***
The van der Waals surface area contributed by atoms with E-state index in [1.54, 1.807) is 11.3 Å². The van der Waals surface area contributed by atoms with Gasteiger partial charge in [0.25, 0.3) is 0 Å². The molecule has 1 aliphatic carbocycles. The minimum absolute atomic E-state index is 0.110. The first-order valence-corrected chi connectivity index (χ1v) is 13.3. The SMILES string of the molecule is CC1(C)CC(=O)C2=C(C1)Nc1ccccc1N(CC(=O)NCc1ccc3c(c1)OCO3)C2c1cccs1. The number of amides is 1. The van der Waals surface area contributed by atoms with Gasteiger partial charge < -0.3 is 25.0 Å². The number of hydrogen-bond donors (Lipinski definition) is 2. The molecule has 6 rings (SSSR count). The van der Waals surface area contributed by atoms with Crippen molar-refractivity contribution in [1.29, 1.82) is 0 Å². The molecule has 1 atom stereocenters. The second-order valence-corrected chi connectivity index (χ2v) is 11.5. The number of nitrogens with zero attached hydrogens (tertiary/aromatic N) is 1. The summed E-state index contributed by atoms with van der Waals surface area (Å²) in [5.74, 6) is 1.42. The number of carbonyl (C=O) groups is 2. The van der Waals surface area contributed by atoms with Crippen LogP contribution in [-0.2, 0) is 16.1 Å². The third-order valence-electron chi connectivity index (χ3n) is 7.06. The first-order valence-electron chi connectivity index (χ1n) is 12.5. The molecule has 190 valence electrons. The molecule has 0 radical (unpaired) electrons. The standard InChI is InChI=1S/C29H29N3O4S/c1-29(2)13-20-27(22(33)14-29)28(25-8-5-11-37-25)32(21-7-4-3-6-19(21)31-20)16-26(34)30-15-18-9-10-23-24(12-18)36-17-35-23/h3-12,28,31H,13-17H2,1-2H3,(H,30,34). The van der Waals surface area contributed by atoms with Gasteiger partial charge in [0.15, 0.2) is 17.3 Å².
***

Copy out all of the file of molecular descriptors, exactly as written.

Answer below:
The van der Waals surface area contributed by atoms with E-state index in [1.54, 1.807) is 11.3 Å². The van der Waals surface area contributed by atoms with Gasteiger partial charge in [0.25, 0.3) is 0 Å². The molecule has 1 aliphatic carbocycles. The minimum absolute atomic E-state index is 0.110. The first-order valence-corrected chi connectivity index (χ1v) is 13.3. The SMILES string of the molecule is CC1(C)CC(=O)C2=C(C1)Nc1ccccc1N(CC(=O)NCc1ccc3c(c1)OCO3)C2c1cccs1. The number of amides is 1. The van der Waals surface area contributed by atoms with Gasteiger partial charge < -0.3 is 25.0 Å². The number of hydrogen-bond donors (Lipinski definition) is 2. The molecule has 6 rings (SSSR count). The van der Waals surface area contributed by atoms with Crippen molar-refractivity contribution in [1.29, 1.82) is 0 Å². The molecule has 1 atom stereocenters. The second-order valence-corrected chi connectivity index (χ2v) is 11.5. The number of nitrogens with zero attached hydrogens (tertiary/aromatic N) is 1. The summed E-state index contributed by atoms with van der Waals surface area (Å²) in [5.74, 6) is 1.42. The number of carbonyl (C=O) groups is 2. The van der Waals surface area contributed by atoms with Crippen LogP contribution in [-0.2, 0) is 16.1 Å². The third-order valence-electron chi connectivity index (χ3n) is 7.06. The first-order valence-electron chi connectivity index (χ1n) is 12.5. The molecule has 190 valence electrons. The molecule has 0 radical (unpaired) electrons. The standard InChI is InChI=1S/C29H29N3O4S/c1-29(2)13-20-27(22(33)14-29)28(25-8-5-11-37-25)32(21-7-4-3-6-19(21)31-20)16-26(34)30-15-18-9-10-23-24(12-18)36-17-35-23/h3-12,28,31H,13-17H2,1-2H3,(H,30,34). The van der Waals surface area contributed by atoms with Gasteiger partial charge in [0.15, 0.2) is 17.3 Å².